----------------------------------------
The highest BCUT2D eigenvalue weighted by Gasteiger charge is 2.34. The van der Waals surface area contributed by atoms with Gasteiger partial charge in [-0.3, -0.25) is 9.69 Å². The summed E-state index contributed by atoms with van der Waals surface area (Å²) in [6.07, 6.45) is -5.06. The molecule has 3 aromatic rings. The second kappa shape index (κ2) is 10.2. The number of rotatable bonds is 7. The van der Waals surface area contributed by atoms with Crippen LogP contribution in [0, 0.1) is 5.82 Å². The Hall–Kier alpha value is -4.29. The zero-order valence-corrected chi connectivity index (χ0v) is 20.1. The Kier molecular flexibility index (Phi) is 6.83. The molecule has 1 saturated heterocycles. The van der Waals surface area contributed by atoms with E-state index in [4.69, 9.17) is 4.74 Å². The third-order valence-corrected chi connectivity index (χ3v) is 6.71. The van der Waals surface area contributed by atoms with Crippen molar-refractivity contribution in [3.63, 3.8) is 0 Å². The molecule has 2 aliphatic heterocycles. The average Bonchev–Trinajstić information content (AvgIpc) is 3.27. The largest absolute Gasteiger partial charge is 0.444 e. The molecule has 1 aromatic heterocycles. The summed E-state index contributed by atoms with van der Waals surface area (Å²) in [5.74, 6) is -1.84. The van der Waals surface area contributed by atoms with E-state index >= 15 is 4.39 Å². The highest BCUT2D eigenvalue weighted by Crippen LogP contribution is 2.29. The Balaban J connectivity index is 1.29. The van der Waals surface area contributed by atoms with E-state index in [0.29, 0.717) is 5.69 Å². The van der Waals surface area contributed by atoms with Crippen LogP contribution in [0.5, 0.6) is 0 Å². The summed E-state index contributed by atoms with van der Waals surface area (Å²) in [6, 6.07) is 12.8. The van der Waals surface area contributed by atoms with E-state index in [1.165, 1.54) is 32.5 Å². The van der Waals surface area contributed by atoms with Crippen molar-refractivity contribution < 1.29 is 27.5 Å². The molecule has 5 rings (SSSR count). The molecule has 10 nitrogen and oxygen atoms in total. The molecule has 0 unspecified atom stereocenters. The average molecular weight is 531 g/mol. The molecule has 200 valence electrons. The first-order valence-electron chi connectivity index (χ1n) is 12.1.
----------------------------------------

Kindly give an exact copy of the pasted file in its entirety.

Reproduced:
The highest BCUT2D eigenvalue weighted by Gasteiger charge is 2.34. The van der Waals surface area contributed by atoms with Gasteiger partial charge in [-0.3, -0.25) is 9.69 Å². The summed E-state index contributed by atoms with van der Waals surface area (Å²) in [6.07, 6.45) is -5.06. The molecule has 3 aromatic rings. The second kappa shape index (κ2) is 10.2. The number of rotatable bonds is 7. The van der Waals surface area contributed by atoms with Crippen LogP contribution in [0, 0.1) is 5.82 Å². The Hall–Kier alpha value is -4.29. The zero-order valence-corrected chi connectivity index (χ0v) is 20.1. The Kier molecular flexibility index (Phi) is 6.83. The molecule has 1 saturated heterocycles. The van der Waals surface area contributed by atoms with E-state index in [4.69, 9.17) is 4.74 Å². The third-order valence-corrected chi connectivity index (χ3v) is 6.71. The van der Waals surface area contributed by atoms with Crippen molar-refractivity contribution in [3.63, 3.8) is 0 Å². The molecule has 2 aliphatic heterocycles. The average Bonchev–Trinajstić information content (AvgIpc) is 3.27. The largest absolute Gasteiger partial charge is 0.444 e. The molecule has 1 aromatic heterocycles. The summed E-state index contributed by atoms with van der Waals surface area (Å²) in [5.74, 6) is -1.84. The van der Waals surface area contributed by atoms with E-state index >= 15 is 4.39 Å². The highest BCUT2D eigenvalue weighted by Crippen LogP contribution is 2.29. The Balaban J connectivity index is 1.29. The van der Waals surface area contributed by atoms with E-state index in [0.29, 0.717) is 5.69 Å². The van der Waals surface area contributed by atoms with Crippen LogP contribution in [0.5, 0.6) is 0 Å². The summed E-state index contributed by atoms with van der Waals surface area (Å²) in [6, 6.07) is 12.8. The van der Waals surface area contributed by atoms with E-state index in [1.165, 1.54) is 32.5 Å². The van der Waals surface area contributed by atoms with Crippen molar-refractivity contribution < 1.29 is 27.5 Å². The molecule has 5 rings (SSSR count). The molecule has 10 nitrogen and oxygen atoms in total. The molecule has 0 unspecified atom stereocenters. The average molecular weight is 531 g/mol. The molecule has 200 valence electrons. The first-order valence-electron chi connectivity index (χ1n) is 12.1.